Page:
Michigan governor talks veto on gun reform bills

Gov. Rick Snyder warned that he hasn't changed his position on legislation barring the open carry of handguns in gun-free zones in exchange for lifting the prohibition on concealed carry. (Photo: Paul Sancya/AP)

Gov. Rick Snyder warned that he hasn’t changed his position on legislation barring the open carry of handguns in gun-free zones in exchange for lifting the prohibition on concealed carry. (Photo: Paul Sancya/AP)

Michigan’s Republican Governor cautioned legislation that passed the state Senate last week to expand concealed carry rights in gun free zones is similar to one he scuttled in 2012.

While the three bills in question would end the allowance for concealed pistol license holders in Michigan to carry openly on school campuses, swapping it for one where some CPL holders could carry concealed in those same areas, Gov. Rick Snyder said they pose the same problem as a bill he vetoed five years ago.

“I haven’t really changed my position,” Snyder said. “I’m always open to talking about topics and I always look at bills as they come to my desk. But again, I don’t see any real change from where we were.”

In 2012, Snyder told lawmakers he supported barring the open carry of handguns in gun-free zones in exchange for lifting the prohibition on concealed carry as long as private and public property owners could approve their local gun bans, but that SB 59, the bill in question at the time, fell short of that benchmark.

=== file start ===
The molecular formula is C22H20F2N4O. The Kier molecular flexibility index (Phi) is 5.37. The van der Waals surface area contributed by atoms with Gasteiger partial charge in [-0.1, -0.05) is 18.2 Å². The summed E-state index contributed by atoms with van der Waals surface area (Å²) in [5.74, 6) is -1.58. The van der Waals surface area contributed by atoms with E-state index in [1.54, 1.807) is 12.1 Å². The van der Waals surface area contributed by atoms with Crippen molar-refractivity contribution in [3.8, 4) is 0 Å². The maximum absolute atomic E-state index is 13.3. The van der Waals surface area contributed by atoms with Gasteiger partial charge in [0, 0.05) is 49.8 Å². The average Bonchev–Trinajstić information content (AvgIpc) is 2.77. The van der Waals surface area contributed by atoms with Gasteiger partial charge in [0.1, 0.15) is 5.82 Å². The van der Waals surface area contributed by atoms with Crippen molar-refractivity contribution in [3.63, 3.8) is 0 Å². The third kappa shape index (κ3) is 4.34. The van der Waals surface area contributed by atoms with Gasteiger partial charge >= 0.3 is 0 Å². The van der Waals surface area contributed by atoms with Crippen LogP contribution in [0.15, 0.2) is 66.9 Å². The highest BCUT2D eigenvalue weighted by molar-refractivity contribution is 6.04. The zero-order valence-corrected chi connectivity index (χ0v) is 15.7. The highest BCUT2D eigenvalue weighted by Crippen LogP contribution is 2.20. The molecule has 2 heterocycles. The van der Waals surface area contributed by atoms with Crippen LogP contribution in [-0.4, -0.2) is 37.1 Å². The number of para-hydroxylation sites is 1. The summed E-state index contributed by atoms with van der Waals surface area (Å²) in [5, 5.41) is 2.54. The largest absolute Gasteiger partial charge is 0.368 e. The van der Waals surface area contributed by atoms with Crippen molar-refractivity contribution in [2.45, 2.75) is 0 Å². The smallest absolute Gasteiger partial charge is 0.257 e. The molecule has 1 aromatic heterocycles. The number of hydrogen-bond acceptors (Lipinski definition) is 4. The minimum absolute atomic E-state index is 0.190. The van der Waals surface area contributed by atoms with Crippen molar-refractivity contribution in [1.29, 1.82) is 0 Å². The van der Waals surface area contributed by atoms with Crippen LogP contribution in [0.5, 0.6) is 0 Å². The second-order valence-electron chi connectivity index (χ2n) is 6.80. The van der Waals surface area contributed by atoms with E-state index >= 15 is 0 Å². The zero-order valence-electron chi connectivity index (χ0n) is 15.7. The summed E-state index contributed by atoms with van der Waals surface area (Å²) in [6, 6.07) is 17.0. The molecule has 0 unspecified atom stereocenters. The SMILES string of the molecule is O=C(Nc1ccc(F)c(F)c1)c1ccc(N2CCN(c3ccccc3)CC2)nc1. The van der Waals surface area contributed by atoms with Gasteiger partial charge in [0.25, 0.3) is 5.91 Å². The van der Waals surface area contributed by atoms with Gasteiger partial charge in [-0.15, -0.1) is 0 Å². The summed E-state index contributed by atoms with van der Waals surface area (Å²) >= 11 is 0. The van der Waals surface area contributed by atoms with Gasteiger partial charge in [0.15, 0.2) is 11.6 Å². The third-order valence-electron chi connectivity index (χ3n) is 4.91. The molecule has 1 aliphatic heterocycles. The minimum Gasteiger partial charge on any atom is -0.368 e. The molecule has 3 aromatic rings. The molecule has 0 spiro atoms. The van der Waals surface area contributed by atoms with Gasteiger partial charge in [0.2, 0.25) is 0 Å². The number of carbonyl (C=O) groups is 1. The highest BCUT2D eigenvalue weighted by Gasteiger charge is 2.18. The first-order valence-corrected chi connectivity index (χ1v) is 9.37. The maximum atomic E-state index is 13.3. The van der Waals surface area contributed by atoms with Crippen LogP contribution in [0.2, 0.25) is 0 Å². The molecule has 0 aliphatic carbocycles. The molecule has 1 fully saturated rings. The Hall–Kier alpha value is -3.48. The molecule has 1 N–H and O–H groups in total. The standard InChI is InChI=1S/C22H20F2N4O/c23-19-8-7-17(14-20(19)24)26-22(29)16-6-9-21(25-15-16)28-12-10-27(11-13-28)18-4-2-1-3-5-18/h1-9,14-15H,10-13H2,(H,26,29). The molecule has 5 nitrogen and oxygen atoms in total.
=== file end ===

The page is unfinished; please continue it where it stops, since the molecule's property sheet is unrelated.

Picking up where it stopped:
“Unfortunately, the bill did not allow public schools, public day care centers or public hospitals to prohibit persons from carrying concealed weapons on their premises,” said Snyder in his veto message.

The three new bills now in the House would mandate that CPL holders take an additional eight hours of training and fire 94 more rounds than the current standard to obtain an enhancement to their license. Applicants would have to pay up to $20 more for the resulting no-carry zone exemption. Colleges and universities, as well as private property owners, could still refuse to allow guns on property under their control.

“These bills strike a balance between honoring the rights of people to defend themselves and helping ensure learning environments are secure and the school day is not interrupted by the sight of a firearm,”  said legislation sponsor, state Sen. Mike Shirkey, R-Clarklake.

The measures have been referred to the House Committee on Judiciary.

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